Customer service

Just like good insurance, good customer service is something that is hard to appreciate until you need it, and it is hard to evaluate in advance. But there are some important things you can consider before you buy your playset that will guide you in the right direction to ensure you get the service that you need.

Where you buy

Each different playset distribution channel has a different way of providing customer service.

  1. Mass Retail

    This category includes all big box stores and all large online retail sellers of playsets. These companies do not manufacture the sets they sell, nor do they provide service for them, so customer service will not be provided by the company that you bought the product from but from the product manufacturer. Before buying you should identify the manufacturer and determine what level of customer support they provide. Service can range from online-only to a staffed call center.

  2. Dealer

    Many premium quality play systems are sold through a dealer network. Dealers are typically the first level of customer service for the products. The level of service can vary widely as some dealers have a long history with the product line and specialize in play systems while other dealers may have much less experience and may sell a wide array of non-playset products. One drawback of the dealer system is that warranty issues are often administered at the manufacturer level, but the dealer is responsible for obtaining replacement parts, so the best interests of the customer can get caught in the middle. The primary advantage of dealer-based customer service is local availability.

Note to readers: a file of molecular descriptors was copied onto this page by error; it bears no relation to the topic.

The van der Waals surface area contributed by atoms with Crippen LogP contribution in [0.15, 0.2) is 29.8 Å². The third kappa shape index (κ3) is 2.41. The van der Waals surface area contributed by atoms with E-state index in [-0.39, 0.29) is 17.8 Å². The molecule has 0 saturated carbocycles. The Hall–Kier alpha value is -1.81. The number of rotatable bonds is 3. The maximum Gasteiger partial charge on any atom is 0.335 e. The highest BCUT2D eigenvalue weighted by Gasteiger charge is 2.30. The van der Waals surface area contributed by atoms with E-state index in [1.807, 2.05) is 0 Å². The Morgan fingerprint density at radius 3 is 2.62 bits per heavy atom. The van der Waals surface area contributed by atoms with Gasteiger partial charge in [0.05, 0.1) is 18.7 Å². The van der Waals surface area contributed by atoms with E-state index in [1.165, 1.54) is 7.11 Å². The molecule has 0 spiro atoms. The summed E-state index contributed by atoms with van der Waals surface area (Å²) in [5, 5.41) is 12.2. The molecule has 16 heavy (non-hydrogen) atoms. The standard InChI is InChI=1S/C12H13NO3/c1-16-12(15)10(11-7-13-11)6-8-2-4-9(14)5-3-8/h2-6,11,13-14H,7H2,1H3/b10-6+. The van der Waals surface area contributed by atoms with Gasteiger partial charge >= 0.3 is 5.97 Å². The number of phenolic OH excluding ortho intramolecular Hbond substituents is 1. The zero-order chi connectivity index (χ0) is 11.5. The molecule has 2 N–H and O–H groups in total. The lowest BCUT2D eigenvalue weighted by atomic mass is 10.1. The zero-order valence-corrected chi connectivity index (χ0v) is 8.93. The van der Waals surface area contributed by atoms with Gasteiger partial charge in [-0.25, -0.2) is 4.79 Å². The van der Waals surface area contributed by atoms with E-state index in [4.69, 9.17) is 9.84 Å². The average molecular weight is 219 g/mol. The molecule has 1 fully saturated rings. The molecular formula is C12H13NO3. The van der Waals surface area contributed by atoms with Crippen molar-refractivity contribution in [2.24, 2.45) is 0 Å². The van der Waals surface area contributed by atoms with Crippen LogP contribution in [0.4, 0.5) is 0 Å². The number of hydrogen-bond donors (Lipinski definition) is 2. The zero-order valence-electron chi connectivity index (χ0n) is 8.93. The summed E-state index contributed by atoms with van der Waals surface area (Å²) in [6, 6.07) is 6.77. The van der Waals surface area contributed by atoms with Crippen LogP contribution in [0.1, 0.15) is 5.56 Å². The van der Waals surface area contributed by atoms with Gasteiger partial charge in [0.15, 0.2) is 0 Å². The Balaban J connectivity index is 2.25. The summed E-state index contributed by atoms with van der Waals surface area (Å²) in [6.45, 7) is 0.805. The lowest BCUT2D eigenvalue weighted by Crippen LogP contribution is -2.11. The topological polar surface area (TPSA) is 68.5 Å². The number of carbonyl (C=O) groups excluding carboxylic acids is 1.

3. Manufacturer Direct

    Customer service for manufacturer direct sales is, of course, provided by the manufacturer. This again can range from online only to a fully staffed customer service call center. Because these companies only support one brand of playset, the customer service staff is likely to be more expert in supporting their product. Many service centers are also enhanced by some type of local installation support. One advantage of manufacturer direct customer service is that warranty claims are handled directly so there can be no finger pointing between the dealer and manufacturer.

How to evaluate

There is no central clearing house or "consumer reports" for playset customer service which means that the research is up to you. It is worth spending a bit of time before you make your purchase decision to learn what you can about how the company provides customer service and what others have to say about the service.

  1. Company Research

    Identify the manufacturer and visit their website. Read what they have to say about customer service. If you find that customer service inquiries are generally pushed to use online resources or contact forms, there is a chance that there is not a staffed customer service call center. You can also sometimes download instructions before purchase which will provide information about how and when customer service is accessible.